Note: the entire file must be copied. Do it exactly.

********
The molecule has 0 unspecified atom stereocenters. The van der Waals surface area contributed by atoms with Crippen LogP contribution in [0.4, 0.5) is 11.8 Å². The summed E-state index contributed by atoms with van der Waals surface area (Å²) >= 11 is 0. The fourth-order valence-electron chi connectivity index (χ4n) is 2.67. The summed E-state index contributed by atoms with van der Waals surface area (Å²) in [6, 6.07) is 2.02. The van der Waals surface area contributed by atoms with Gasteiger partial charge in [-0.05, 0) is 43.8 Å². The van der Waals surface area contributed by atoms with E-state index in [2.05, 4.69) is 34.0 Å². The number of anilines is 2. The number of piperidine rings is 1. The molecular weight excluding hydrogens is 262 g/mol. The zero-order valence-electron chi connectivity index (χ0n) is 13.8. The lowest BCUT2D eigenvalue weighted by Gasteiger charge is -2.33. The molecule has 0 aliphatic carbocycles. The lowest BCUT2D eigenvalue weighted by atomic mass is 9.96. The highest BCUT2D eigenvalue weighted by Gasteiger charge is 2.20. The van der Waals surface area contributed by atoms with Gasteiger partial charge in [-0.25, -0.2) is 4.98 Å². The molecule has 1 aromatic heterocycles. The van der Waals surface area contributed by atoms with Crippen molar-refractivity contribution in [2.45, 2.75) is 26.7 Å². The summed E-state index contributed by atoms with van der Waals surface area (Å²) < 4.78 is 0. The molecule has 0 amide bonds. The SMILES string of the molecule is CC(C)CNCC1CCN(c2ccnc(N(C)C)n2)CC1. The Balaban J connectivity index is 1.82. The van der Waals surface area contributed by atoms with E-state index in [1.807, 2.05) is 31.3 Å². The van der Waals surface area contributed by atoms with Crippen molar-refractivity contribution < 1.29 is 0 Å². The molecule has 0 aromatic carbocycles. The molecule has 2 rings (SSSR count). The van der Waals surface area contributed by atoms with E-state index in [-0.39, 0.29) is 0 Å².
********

The molecule has 0 unspecified atom stereocenters. The van der Waals surface area contributed by atoms with Crippen LogP contribution in [0.4, 0.5) is 11.8 Å². The summed E-state index contributed by atoms with van der Waals surface area (Å²) >= 11 is 0. The fourth-order valence-electron chi connectivity index (χ4n) is 2.67. The summed E-state index contributed by atoms with van der Waals surface area (Å²) in [6, 6.07) is 2.02. The van der Waals surface area contributed by atoms with Gasteiger partial charge in [-0.05, 0) is 43.8 Å². The van der Waals surface area contributed by atoms with E-state index in [2.05, 4.69) is 34.0 Å². The number of anilines is 2. The number of piperidine rings is 1. The molecular weight excluding hydrogens is 262 g/mol. The zero-order valence-electron chi connectivity index (χ0n) is 13.8. The lowest BCUT2D eigenvalue weighted by Gasteiger charge is -2.33. The molecule has 0 aliphatic carbocycles. The lowest BCUT2D eigenvalue weighted by atomic mass is 9.96. The highest BCUT2D eigenvalue weighted by Gasteiger charge is 2.20. The van der Waals surface area contributed by atoms with Gasteiger partial charge in [-0.25, -0.2) is 4.98 Å². The molecule has 1 aromatic heterocycles. The van der Waals surface area contributed by atoms with Crippen molar-refractivity contribution in [2.45, 2.75) is 26.7 Å². The summed E-state index contributed by atoms with van der Waals surface area (Å²) < 4.78 is 0. The molecule has 0 amide bonds. The SMILES string of the molecule is CC(C)CNCC1CCN(c2ccnc(N(C)C)n2)CC1. The Balaban J connectivity index is 1.82. The van der Waals surface area contributed by atoms with E-state index in [1.807, 2.05) is 31.3 Å². The van der Waals surface area contributed by atoms with Crippen molar-refractivity contribution < 1.29 is 0 Å². The molecule has 0 aromatic carbocycles. The molecule has 2 rings (SSSR count). The van der Waals surface area contributed by atoms with E-state index in [-0.39, 0.29) is 0 Å².